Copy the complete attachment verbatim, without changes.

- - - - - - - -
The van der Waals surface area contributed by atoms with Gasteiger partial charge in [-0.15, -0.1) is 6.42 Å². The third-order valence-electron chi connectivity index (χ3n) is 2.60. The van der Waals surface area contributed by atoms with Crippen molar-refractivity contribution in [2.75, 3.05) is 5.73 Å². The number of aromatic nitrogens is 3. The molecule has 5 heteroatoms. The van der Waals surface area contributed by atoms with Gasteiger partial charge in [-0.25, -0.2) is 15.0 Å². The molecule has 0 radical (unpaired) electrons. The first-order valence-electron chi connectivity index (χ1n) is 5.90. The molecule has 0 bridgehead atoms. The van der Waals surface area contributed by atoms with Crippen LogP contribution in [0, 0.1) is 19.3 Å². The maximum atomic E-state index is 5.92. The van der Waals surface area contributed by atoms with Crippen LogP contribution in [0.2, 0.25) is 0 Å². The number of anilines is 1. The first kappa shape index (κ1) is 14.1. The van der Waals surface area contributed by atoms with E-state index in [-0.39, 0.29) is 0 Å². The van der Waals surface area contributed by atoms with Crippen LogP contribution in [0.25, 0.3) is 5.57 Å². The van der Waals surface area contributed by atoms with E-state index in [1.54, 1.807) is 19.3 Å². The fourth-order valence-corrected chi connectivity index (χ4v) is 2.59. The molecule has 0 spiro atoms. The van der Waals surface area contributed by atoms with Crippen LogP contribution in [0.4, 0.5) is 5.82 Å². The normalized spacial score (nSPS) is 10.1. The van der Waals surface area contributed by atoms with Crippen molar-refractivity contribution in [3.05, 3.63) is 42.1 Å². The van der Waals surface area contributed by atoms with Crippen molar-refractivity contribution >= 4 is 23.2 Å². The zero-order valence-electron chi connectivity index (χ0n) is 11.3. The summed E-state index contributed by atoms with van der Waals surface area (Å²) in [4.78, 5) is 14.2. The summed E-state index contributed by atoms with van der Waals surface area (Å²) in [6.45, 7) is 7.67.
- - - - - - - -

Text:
The van der Waals surface area contributed by atoms with Gasteiger partial charge in [-0.15, -0.1) is 6.42 Å². The third-order valence-electron chi connectivity index (χ3n) is 2.60. The van der Waals surface area contributed by atoms with Crippen molar-refractivity contribution in [2.75, 3.05) is 5.73 Å². The number of aromatic nitrogens is 3. The molecule has 5 heteroatoms. The van der Waals surface area contributed by atoms with Gasteiger partial charge in [-0.25, -0.2) is 15.0 Å². The molecule has 0 radical (unpaired) electrons. The first-order valence-electron chi connectivity index (χ1n) is 5.90. The molecule has 0 bridgehead atoms. The van der Waals surface area contributed by atoms with Crippen LogP contribution in [0, 0.1) is 19.3 Å². The maximum atomic E-state index is 5.92. The van der Waals surface area contributed by atoms with Crippen LogP contribution in [0.2, 0.25) is 0 Å². The number of anilines is 1. The first kappa shape index (κ1) is 14.1. The van der Waals surface area contributed by atoms with E-state index in [-0.39, 0.29) is 0 Å². The van der Waals surface area contributed by atoms with Crippen LogP contribution in [0.25, 0.3) is 5.57 Å². The van der Waals surface area contributed by atoms with E-state index in [1.54, 1.807) is 19.3 Å². The fourth-order valence-corrected chi connectivity index (χ4v) is 2.59. The molecule has 0 spiro atoms. The van der Waals surface area contributed by atoms with Crippen LogP contribution in [0.4, 0.5) is 5.82 Å². The normalized spacial score (nSPS) is 10.1. The van der Waals surface area contributed by atoms with Crippen molar-refractivity contribution in [3.05, 3.63) is 42.1 Å². The van der Waals surface area contributed by atoms with Crippen molar-refractivity contribution >= 4 is 23.2 Å². The zero-order valence-electron chi connectivity index (χ0n) is 11.3. The summed E-state index contributed by atoms with van der Waals surface area (Å²) in [4.78, 5) is 14.2. The summed E-state index contributed by atoms with van der Waals surface area (Å²) in [6.45, 7) is 7.67.